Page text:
Sheehy grew up in Mamaroneck, Long Island. Her father was an advertising executive who commuted to Manhattan. Her mother, says Sheehy, was “a frustrated housewife who wanted to be a singer and had been thwarted from taking voice lessons first by her very stern father and then by my, how shall I say it, traditional father. I got the benefit because she gave me dancing and singing and acting lessons — so I’ve always felt very comfortable in front of audiences. When my mother was in her early 50s, my father left her for the proverbial younger woman. My mother remarried and with her husband lived out the ‘sexual diamond’ I talk about in the book. She began buying and running motels in Connecticut and Florida.
“I was very close with my mother. She recognized and was very regretful by midlife that she had allowed herself to be suppressed. She would have loved being in the theater or part of a choral group. When I was writing ‘Passages’ I was thinking about her as the older population who had to make a choice between marriage and a career.”
At the end of her life, Sheehy’s mother had emphysema and osteoporosis and was hospitalized. Sheehy says a young resident at the hospital told her that her mother was not going to live more than a few days. She remembers coming to visit her mother one day and coming to the door of her hospital room, where she found her mother and stepfather being intimate. “She lived a couple more years. It’s true that sex is good for you.”
Sheehy graduated from the University of Vermont in 1960 with a BS in home economics and an English minor. “At that time, actually, home economics was the closest thing to a business degree.” She started working for JC Penney as an executive trainee in New York, traveling around the country putting on educational fashion shows at universities. In 1970 she completed a fellowship at Columbia University for journalists in mid-career, studying with the renowned anthropologist Margaret Mead. “My approach to journalism has always been anthropological.” She started writing for New York magazine and has been a contributing editor at Vanity Fair since 1984.
Sheehy says the “seasoned” woman — who, as Vera said to Auntie Mame, is “somewhere between 40 and death” — is not accepting the stereotype of middle age. “Boomers don’t even recognize midlife,” says Sheehy. “They’re Internet dating. The biggest growth on Match.com is men and women over 50. It expands their universe.”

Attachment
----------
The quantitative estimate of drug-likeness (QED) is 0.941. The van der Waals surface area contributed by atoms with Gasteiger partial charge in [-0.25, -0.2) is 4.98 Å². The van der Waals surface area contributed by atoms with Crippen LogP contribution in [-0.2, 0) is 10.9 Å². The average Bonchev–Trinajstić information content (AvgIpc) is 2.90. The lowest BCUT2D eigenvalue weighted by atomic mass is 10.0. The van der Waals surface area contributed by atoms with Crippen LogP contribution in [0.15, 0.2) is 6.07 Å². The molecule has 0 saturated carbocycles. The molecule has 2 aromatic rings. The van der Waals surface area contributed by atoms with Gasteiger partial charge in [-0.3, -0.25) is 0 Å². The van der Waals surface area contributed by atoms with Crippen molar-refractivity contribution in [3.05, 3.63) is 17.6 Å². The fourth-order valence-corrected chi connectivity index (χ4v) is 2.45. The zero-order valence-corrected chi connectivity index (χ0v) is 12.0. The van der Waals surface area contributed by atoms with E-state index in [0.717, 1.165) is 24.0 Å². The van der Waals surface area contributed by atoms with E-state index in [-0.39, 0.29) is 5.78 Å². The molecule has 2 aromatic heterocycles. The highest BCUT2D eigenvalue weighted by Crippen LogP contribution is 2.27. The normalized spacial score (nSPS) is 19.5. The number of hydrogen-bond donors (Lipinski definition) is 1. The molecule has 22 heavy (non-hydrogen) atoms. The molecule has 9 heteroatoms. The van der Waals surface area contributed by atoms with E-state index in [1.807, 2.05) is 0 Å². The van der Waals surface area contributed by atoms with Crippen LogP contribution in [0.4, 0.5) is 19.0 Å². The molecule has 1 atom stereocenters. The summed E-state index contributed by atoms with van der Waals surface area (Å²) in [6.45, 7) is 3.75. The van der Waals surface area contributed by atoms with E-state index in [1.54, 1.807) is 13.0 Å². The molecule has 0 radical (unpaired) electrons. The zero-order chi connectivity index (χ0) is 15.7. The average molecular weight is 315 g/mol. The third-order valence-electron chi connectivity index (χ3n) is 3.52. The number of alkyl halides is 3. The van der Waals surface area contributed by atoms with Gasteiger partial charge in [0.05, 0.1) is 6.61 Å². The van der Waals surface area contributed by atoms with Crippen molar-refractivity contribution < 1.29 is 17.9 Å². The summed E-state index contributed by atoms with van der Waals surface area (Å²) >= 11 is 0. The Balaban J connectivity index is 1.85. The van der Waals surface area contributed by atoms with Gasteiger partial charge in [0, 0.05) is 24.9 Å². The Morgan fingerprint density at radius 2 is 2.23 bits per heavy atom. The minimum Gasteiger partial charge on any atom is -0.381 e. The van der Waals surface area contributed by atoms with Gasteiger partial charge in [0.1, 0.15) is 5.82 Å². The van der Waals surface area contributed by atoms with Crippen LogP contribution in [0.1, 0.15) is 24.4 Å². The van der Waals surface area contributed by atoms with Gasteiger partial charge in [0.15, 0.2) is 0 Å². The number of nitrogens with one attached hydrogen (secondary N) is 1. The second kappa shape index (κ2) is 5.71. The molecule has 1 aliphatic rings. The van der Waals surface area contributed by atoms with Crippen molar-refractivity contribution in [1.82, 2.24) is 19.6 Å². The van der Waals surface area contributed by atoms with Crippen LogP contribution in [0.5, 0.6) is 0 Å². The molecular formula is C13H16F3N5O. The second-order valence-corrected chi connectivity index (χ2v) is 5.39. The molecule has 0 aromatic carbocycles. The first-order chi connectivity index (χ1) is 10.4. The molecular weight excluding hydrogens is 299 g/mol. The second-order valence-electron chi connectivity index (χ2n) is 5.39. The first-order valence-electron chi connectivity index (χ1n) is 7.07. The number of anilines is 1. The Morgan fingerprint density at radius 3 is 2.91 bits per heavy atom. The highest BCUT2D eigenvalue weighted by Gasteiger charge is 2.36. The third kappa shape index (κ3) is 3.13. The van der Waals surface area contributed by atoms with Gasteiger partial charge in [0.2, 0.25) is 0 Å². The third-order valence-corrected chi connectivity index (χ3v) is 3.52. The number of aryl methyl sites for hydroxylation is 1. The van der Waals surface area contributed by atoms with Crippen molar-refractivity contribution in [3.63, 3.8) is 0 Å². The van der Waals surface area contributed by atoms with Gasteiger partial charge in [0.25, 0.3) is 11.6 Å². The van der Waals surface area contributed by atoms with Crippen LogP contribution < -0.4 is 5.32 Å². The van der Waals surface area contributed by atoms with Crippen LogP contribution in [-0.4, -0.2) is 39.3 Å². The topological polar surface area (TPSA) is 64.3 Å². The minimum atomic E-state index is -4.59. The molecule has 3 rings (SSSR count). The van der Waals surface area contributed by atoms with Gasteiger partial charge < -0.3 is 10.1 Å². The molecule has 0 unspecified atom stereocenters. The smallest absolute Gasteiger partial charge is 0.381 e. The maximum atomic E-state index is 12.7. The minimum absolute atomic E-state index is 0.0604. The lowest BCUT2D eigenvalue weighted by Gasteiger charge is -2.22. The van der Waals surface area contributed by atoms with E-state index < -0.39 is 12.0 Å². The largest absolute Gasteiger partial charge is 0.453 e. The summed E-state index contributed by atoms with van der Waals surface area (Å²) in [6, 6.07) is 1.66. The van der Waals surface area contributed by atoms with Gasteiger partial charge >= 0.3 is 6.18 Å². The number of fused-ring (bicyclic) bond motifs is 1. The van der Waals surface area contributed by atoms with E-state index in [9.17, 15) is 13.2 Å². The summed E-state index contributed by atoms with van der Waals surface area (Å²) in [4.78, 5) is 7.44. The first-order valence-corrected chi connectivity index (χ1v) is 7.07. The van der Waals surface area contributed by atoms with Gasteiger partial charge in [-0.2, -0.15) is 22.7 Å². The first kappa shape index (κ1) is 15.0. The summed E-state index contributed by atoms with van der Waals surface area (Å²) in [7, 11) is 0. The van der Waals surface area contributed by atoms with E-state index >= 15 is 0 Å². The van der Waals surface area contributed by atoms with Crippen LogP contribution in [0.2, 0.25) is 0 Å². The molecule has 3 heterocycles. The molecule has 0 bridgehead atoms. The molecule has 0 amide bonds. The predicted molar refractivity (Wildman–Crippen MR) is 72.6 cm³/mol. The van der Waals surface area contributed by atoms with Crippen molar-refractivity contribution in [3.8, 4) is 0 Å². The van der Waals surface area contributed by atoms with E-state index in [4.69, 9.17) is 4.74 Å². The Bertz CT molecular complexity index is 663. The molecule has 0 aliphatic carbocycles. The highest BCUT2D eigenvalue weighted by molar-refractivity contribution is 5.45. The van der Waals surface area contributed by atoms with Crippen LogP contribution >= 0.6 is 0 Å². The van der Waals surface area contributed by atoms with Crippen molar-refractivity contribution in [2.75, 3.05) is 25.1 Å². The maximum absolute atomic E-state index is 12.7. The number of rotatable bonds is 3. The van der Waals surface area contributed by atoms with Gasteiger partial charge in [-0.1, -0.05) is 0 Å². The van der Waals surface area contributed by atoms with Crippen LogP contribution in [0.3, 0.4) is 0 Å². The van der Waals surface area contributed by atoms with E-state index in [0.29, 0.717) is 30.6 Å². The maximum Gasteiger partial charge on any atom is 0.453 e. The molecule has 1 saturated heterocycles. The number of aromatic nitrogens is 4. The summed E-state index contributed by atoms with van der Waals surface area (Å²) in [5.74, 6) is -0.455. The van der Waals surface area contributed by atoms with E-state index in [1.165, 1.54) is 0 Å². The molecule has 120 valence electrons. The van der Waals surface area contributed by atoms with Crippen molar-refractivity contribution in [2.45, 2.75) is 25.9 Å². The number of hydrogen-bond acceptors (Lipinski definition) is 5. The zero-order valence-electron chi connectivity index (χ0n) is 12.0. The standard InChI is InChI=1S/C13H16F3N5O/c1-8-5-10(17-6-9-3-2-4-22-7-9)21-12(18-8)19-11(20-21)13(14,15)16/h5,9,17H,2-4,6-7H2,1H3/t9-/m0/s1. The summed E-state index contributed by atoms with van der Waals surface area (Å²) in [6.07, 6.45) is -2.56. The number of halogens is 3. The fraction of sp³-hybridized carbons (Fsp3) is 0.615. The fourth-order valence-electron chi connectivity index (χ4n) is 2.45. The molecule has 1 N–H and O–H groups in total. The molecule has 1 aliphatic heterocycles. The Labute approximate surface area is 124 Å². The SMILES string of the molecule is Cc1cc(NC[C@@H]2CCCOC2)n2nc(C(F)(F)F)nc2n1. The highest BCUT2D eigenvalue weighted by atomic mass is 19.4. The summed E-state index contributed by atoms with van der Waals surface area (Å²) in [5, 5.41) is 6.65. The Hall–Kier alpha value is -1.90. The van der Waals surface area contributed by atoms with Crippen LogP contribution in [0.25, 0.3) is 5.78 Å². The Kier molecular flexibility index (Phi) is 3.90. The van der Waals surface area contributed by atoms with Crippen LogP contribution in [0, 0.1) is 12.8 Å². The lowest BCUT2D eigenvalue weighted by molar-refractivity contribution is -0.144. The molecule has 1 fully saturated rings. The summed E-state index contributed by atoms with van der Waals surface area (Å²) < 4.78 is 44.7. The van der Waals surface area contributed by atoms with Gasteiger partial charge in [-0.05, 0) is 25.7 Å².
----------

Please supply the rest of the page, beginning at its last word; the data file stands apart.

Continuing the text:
Women over 50 are also doing other surprising things. “What I found (while researching the book) is that a lot of women may be stepping out of the corporate life before they are in danger of being named CEO because they have so many other vital parts of their lives. They don’t want to work 24/7. Their bankers believe in them and they’re starting their own businesses. If they’re single, some are dating younger men — and not expecting it to turn into marriage.”
Sheehy says the book is “stirring up a healthy controversy. There are women who take comfort in ‘comfort think,’ the conviction that they’re going to be dropped by their husbands for younger women or shunted aside in the corporate world and the cards are stacked against them. The first requirement for being a ‘seasoned woman’ is to be able to be independent financially and emotionally so that you can make choices, because now 50 is freedom. The preparation begins in the 40s.
“According to AARP, two-thirds of marriages that break up when the couple is over 40 are initiated by women. Especially if the husband is an abuser, adulterer, or alcoholic, these women are saying, ‘I have longer to live ahead than I’ve already lived. If this marriage is poisoning my life, I want to get out now, so that I really can take off when the children are older.”
Sheehy, who is married, is equally ardent about helping married women over 50 pursue a passionate life. In the chapter titled “Sex and the Seasoned Marriage,” she writes: “Some of the best sex is among couples who have been together for a long time Surprised? Of course you are. That is not the message suggested in Victoria’s Secret ads or any movie you see, but it’s true. There is a fundamental misunderstanding that good sex doesn’t happen inside a marriage. In fact, it is the emollient of a good marriage.”
Gail Sheehy, Wednesday, March 1, 6 p.m., Forsgate Country Club, 375 Forsgate Drive, Monroe Township. Dinner and booksigning. Register. $60. 800-483-7436